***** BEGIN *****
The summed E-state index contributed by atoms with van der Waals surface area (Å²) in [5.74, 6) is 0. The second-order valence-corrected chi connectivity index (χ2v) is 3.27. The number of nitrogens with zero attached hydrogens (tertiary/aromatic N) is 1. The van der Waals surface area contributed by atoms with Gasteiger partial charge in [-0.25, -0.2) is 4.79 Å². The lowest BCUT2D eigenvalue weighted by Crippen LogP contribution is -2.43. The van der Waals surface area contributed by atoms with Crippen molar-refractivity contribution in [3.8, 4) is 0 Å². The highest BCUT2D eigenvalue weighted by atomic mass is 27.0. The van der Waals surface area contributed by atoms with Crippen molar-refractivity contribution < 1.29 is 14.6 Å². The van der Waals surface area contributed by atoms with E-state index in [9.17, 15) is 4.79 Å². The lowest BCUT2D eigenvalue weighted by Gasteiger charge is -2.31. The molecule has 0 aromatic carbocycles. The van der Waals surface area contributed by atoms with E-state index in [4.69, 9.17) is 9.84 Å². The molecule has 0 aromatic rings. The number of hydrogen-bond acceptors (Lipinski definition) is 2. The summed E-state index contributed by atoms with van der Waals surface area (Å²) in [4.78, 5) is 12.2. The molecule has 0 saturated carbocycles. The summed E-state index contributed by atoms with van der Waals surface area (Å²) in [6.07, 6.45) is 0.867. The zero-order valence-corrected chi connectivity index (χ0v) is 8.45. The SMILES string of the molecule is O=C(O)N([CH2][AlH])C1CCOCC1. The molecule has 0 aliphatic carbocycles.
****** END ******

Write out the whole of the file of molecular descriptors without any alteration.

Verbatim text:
The summed E-state index contributed by atoms with van der Waals surface area (Å²) in [5.74, 6) is 0. The second-order valence-corrected chi connectivity index (χ2v) is 3.27. The number of nitrogens with zero attached hydrogens (tertiary/aromatic N) is 1. The van der Waals surface area contributed by atoms with Gasteiger partial charge in [-0.25, -0.2) is 4.79 Å². The lowest BCUT2D eigenvalue weighted by Crippen LogP contribution is -2.43. The van der Waals surface area contributed by atoms with Crippen molar-refractivity contribution in [3.8, 4) is 0 Å². The highest BCUT2D eigenvalue weighted by atomic mass is 27.0. The van der Waals surface area contributed by atoms with Crippen molar-refractivity contribution < 1.29 is 14.6 Å². The van der Waals surface area contributed by atoms with E-state index in [9.17, 15) is 4.79 Å². The lowest BCUT2D eigenvalue weighted by Gasteiger charge is -2.31. The molecule has 0 aromatic carbocycles. The van der Waals surface area contributed by atoms with E-state index in [4.69, 9.17) is 9.84 Å². The molecule has 0 aromatic rings. The number of hydrogen-bond acceptors (Lipinski definition) is 2. The summed E-state index contributed by atoms with van der Waals surface area (Å²) in [4.78, 5) is 12.2. The molecule has 0 saturated carbocycles. The summed E-state index contributed by atoms with van der Waals surface area (Å²) in [6.07, 6.45) is 0.867. The zero-order valence-corrected chi connectivity index (χ0v) is 8.45. The SMILES string of the molecule is O=C(O)N([CH2][AlH])C1CCOCC1. The molecule has 0 aliphatic carbocycles.